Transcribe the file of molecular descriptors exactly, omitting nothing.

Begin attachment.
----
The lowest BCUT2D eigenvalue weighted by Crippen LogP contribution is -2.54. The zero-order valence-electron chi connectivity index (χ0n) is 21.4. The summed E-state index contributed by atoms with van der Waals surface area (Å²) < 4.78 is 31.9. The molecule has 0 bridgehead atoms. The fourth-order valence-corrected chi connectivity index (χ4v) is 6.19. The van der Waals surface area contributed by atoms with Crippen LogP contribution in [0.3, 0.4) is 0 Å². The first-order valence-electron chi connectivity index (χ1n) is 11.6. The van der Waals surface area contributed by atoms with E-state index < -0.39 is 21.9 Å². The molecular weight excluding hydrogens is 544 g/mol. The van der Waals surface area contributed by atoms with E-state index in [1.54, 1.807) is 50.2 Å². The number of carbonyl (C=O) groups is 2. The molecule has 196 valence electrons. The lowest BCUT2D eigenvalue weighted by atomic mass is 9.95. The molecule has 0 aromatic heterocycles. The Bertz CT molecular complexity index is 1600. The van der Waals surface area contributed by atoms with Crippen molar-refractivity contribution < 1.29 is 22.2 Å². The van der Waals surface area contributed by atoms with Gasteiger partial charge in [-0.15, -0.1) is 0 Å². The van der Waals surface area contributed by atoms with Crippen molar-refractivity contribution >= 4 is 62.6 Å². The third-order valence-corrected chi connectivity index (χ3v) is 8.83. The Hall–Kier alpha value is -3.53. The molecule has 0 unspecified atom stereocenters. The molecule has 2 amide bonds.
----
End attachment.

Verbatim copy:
The lowest BCUT2D eigenvalue weighted by Crippen LogP contribution is -2.54. The zero-order valence-electron chi connectivity index (χ0n) is 21.4. The summed E-state index contributed by atoms with van der Waals surface area (Å²) < 4.78 is 31.9. The molecule has 0 bridgehead atoms. The fourth-order valence-corrected chi connectivity index (χ4v) is 6.19. The van der Waals surface area contributed by atoms with Crippen LogP contribution in [0.3, 0.4) is 0 Å². The first-order valence-electron chi connectivity index (χ1n) is 11.6. The van der Waals surface area contributed by atoms with E-state index < -0.39 is 21.9 Å². The molecular weight excluding hydrogens is 544 g/mol. The van der Waals surface area contributed by atoms with E-state index in [1.54, 1.807) is 50.2 Å². The number of carbonyl (C=O) groups is 2. The molecule has 196 valence electrons. The lowest BCUT2D eigenvalue weighted by atomic mass is 9.95. The molecule has 0 aromatic heterocycles. The Bertz CT molecular complexity index is 1600. The van der Waals surface area contributed by atoms with Crippen molar-refractivity contribution < 1.29 is 22.2 Å². The van der Waals surface area contributed by atoms with Gasteiger partial charge in [-0.15, -0.1) is 0 Å². The van der Waals surface area contributed by atoms with Crippen molar-refractivity contribution >= 4 is 62.6 Å². The third-order valence-corrected chi connectivity index (χ3v) is 8.83. The Hall–Kier alpha value is -3.53. The molecule has 0 unspecified atom stereocenters. The molecule has 2 amide bonds.